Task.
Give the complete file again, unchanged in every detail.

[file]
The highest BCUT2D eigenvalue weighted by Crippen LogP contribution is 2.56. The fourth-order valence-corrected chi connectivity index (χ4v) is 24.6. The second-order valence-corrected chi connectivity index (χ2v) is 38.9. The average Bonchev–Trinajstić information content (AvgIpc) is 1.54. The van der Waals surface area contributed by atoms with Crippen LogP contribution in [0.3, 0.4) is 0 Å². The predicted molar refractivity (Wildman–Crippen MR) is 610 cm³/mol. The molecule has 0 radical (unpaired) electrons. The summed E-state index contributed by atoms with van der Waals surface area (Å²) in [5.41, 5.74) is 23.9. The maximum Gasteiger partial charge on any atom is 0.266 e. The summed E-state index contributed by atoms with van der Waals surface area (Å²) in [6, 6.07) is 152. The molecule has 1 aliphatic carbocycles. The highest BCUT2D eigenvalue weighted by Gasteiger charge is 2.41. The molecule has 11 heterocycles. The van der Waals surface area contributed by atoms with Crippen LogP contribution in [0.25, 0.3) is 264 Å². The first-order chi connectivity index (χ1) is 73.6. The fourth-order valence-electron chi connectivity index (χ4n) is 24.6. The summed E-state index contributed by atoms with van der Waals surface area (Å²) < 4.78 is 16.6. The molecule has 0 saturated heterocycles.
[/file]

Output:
The highest BCUT2D eigenvalue weighted by Crippen LogP contribution is 2.56. The fourth-order valence-corrected chi connectivity index (χ4v) is 24.6. The second-order valence-corrected chi connectivity index (χ2v) is 38.9. The average Bonchev–Trinajstić information content (AvgIpc) is 1.54. The van der Waals surface area contributed by atoms with Crippen LogP contribution in [0.3, 0.4) is 0 Å². The predicted molar refractivity (Wildman–Crippen MR) is 610 cm³/mol. The molecule has 0 radical (unpaired) electrons. The summed E-state index contributed by atoms with van der Waals surface area (Å²) in [5.41, 5.74) is 23.9. The maximum Gasteiger partial charge on any atom is 0.266 e. The summed E-state index contributed by atoms with van der Waals surface area (Å²) in [6, 6.07) is 152. The molecule has 1 aliphatic carbocycles. The highest BCUT2D eigenvalue weighted by Gasteiger charge is 2.41. The molecule has 11 heterocycles. The van der Waals surface area contributed by atoms with Crippen LogP contribution in [0.25, 0.3) is 264 Å². The first-order chi connectivity index (χ1) is 73.6. The fourth-order valence-electron chi connectivity index (χ4n) is 24.6. The summed E-state index contributed by atoms with van der Waals surface area (Å²) < 4.78 is 16.6. The molecule has 0 saturated heterocycles.